Marks & Spencer is to begin hiring out capsule wardrobes of 10 different outfits for up to a month, promising a more environmentally friendly and economical way for shoppers to regularly change their look.
The five-, six- or seven-piece womenswear collections – with names such as Comfy Cool, which includes faux leather leggings, a hoodie and baseball cap, and Monochrome Moments, featuring a black-and-white print dress and black padded gilet – can be rented via the specialist site Hirestreet from £39 a capsule for five days.
A total of 78 womenswear items, including jeans, footwear and accessories, would be included in the scheme.
M&S said it was extending its partnership with Hirestreet, through which it first began renting out individual items a year ago, as a third of its shoppers said they wanted to change how they bought clothes due to concerns over climate change.
The fashion industry has been found to contribute more to climate change than the aeronautical and shipping industries combined. If current trends in shopping continue, it could account for a quarter of the world’s carbon budget by 2050.
One in 10 under-35s have opted to try rental services as part of that shift, and one in 20 of all consumers.
Some questions have been raised over whether renting is greener – with one study suggesting it could be worse for the environment than throwing items away. However, that study assumed bought items were worn 200 times before being disposed of, when some items of fast fashion are worn just once or twice.
Richard Price, the managing director of clothing and home at M&S, said: “This season it’s not just about what we offer but how – this is just one of the ways we’re working to support customers as they expect to lower their carbon footprint.”
M&S has joined retailers from Selfridges to Primark in experimenting with ways to reduce the climate impact of fashion retailing as consumers turn to secondhand items or cut back on spending amid mounting awareness of the environmental cost.
Spending on fashion is also under pressure from economic concerns as the cost of living crisis inflates energy and food bills, leaving households with less to spend on discretionary items.
The secondhand clothing market is expected to grow faster than fast fashion in the next few years as the rise of Depop, Vinted and Facebook marketplace make it easier to trade unwanted items.
Renting clothes – made popular by the likes of Carrie Johnson, the former prime minister’s wife, who hired her wedding dress, and the TV presenter Holly Willoughby – can also work out much cheaper if only worn for a special occasion. A black leather M&S dress, for example, is available for £35 for four days compared with its £250 sale price.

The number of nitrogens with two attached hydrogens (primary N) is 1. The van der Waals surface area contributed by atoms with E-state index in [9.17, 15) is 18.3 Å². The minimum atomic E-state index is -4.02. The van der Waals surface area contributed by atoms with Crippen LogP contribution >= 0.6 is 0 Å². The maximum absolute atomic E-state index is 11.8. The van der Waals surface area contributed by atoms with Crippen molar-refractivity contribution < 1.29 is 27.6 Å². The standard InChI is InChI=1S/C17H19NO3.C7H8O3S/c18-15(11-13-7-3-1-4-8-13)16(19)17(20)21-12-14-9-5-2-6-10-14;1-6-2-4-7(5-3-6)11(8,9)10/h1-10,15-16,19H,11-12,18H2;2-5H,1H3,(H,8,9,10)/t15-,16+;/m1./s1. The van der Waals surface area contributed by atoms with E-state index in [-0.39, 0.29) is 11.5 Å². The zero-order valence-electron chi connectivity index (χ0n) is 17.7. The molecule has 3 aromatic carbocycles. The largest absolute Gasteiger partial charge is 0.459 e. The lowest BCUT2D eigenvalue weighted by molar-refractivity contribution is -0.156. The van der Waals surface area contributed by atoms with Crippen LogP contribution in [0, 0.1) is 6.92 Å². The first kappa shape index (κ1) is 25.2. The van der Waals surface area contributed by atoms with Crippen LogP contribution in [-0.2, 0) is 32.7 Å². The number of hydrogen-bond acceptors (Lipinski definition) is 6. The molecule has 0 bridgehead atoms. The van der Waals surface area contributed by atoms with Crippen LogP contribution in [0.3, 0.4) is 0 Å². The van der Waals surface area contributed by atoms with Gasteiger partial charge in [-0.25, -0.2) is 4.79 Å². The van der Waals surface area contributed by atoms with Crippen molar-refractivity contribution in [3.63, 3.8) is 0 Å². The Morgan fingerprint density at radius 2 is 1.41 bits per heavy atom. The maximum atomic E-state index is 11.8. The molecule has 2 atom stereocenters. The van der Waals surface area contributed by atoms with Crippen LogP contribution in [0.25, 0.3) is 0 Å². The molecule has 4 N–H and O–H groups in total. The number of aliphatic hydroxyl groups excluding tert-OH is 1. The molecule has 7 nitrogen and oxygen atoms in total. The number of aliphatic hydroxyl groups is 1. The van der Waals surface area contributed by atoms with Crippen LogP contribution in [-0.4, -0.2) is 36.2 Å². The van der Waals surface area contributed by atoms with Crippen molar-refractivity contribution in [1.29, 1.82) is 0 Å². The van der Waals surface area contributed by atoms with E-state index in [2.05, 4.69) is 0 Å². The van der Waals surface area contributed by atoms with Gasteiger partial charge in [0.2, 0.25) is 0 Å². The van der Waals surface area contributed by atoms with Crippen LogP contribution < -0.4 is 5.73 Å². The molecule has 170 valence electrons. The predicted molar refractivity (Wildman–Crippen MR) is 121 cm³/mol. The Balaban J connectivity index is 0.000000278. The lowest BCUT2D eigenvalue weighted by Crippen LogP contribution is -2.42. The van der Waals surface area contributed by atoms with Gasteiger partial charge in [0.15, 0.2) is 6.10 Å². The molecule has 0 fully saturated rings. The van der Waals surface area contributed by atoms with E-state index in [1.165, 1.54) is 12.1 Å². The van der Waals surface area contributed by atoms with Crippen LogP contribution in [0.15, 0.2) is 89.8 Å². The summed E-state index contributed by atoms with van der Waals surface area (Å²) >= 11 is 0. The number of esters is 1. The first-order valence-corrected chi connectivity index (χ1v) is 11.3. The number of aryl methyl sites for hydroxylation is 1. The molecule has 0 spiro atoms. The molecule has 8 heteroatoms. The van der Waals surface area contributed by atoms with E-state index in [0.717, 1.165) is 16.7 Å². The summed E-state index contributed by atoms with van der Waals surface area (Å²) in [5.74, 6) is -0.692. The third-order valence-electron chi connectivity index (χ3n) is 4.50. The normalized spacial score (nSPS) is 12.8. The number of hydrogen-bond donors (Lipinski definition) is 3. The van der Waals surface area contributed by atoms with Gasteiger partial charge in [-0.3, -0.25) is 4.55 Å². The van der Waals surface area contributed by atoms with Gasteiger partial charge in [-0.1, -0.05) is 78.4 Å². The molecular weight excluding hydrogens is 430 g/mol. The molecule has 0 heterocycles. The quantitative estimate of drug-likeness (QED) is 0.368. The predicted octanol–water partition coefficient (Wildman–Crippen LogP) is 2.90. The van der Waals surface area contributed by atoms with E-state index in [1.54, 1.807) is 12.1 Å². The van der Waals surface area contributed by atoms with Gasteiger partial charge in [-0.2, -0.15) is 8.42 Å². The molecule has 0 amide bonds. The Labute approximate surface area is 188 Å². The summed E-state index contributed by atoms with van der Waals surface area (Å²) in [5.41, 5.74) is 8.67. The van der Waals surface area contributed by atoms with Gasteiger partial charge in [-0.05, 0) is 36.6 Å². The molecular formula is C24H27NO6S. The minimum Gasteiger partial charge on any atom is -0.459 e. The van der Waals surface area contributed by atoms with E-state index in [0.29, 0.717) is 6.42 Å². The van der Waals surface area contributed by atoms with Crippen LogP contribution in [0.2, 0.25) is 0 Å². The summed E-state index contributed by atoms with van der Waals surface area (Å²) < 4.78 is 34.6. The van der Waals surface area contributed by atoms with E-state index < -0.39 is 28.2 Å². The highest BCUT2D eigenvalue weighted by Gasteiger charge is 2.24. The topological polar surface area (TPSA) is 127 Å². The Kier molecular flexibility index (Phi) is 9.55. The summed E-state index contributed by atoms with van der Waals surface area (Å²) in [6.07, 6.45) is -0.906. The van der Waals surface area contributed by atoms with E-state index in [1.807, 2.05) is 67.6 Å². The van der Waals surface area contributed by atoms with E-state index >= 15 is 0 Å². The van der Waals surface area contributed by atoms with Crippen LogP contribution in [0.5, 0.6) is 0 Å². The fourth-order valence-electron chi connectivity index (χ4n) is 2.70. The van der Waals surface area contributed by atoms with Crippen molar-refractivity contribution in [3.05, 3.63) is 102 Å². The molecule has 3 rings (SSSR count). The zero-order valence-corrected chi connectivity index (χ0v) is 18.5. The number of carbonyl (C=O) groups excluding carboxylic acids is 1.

M&S also enables the hire and resale of children’s clothing via a partnership with Dotte and launched a clothing recycling partnership with Oxfam in 2008 that four years later turned into its Shwopping scheme, which encourages customers to hand over an old item of clothing when they buy a new one.
As you’re joining us today from Italy, we have a small favour to ask.
There can be no more hiding, and no more denying. Global heating is supercharging extreme weather at an astonishing speed. Guardian analysis recently revealed how human-caused climate breakdown is accelerating the toll of extreme weather across the planet. People across the world are losing their lives and livelihoods due to more deadly and more frequent heatwaves, floods, wildfires and droughts triggered by the climate crisis.
At the Guardian, we will not stop giving this life-altering issue the urgency and attention it demands. We have a huge global team of climate writers around the world and have recently appointed an extreme weather correspondent.
Our editorial independence means we are free to write and publish journalism which prioritises the crisis. We can highlight the climate policy successes and failings of those who lead us in these challenging times. We have no shareholders and no billionaire owner, just the determination and passion to deliver high-impact global reporting, free from commercial or political influence.
And we provide all this for free, for everyone to read. We do this because we believe in information equality. Greater numbers of people can keep track of the global events shaping our world, understand their impact on people and communities, and become inspired to take meaningful action. Millions can benefit from open access to quality, truthful news, regardless of their ability to pay for it.
Source: The Guardian